Reducing damage to turbomachinery blades due to high cycle resonant excitation is an important engineering challenge facing the engine design community. To minimize peak resonant stresses, designers attempt to reduce the forcing function and increase structural and aerodynamic damping. For higher frequency modes in particular, understanding of blade damping has been a challenge, due in part to a lack of detailed experimental measurements. The focus of this paper is on the description and validation of a novel experimental technique for the measurement of damping in turbomachinery blades.

The technique utilizes a continuously powered piezoelectric actuator embedded within the structure of the blade to excite a range of structural modes, while monitoring the structural response by the use of strain gage transducers. A novel data reduction technique is developed in order to 1) minimize the contamination of the strain gage output from the piezoelectric high voltage electrical field and to 2) efficiently obtain an accurate measure of the critical damping ratio and resonant frequency. The range of applicability and practical limitations of the technique is explored through a detailed uncertainty analysis.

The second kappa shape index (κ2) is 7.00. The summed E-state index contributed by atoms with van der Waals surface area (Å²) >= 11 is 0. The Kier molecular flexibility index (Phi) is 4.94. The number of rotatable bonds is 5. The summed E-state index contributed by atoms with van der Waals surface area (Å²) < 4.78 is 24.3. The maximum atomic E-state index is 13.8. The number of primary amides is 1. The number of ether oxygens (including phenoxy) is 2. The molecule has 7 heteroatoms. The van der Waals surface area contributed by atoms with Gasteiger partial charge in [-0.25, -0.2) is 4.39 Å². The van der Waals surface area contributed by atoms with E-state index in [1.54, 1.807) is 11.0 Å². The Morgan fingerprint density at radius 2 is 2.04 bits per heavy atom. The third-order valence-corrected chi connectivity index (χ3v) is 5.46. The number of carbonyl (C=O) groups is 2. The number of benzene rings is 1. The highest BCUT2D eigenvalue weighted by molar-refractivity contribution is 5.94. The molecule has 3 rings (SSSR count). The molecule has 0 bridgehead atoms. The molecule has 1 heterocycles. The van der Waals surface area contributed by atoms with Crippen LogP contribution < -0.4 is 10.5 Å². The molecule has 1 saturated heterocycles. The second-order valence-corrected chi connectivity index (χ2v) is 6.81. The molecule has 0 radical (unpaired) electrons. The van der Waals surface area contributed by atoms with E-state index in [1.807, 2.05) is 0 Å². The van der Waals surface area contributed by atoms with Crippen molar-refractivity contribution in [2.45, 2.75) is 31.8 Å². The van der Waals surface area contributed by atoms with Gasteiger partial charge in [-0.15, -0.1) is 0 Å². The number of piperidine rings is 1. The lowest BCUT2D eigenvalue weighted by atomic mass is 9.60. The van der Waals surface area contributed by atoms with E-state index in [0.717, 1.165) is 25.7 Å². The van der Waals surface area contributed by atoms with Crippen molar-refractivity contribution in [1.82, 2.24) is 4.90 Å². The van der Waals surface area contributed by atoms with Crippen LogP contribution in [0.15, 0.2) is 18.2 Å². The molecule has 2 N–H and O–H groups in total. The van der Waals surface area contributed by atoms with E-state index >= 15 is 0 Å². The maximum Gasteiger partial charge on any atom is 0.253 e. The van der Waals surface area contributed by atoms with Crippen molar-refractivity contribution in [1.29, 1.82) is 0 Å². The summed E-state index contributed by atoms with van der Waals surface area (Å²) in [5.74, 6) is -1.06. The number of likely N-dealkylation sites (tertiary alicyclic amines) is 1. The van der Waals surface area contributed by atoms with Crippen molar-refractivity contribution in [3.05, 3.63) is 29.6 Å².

Three different case studies were investigated to show the application of the technique including: a cantilever plate, broach block mounted turbine blades, and rotating turbine blades mounted in a rotor disk. Two different blade geometries were analyzed using full-scale engine hardware in a high speed rotating blade-disk assembly. Future papers will present more detailed results obtained from numerous spin tests that have been completed to date using the technique presented here.

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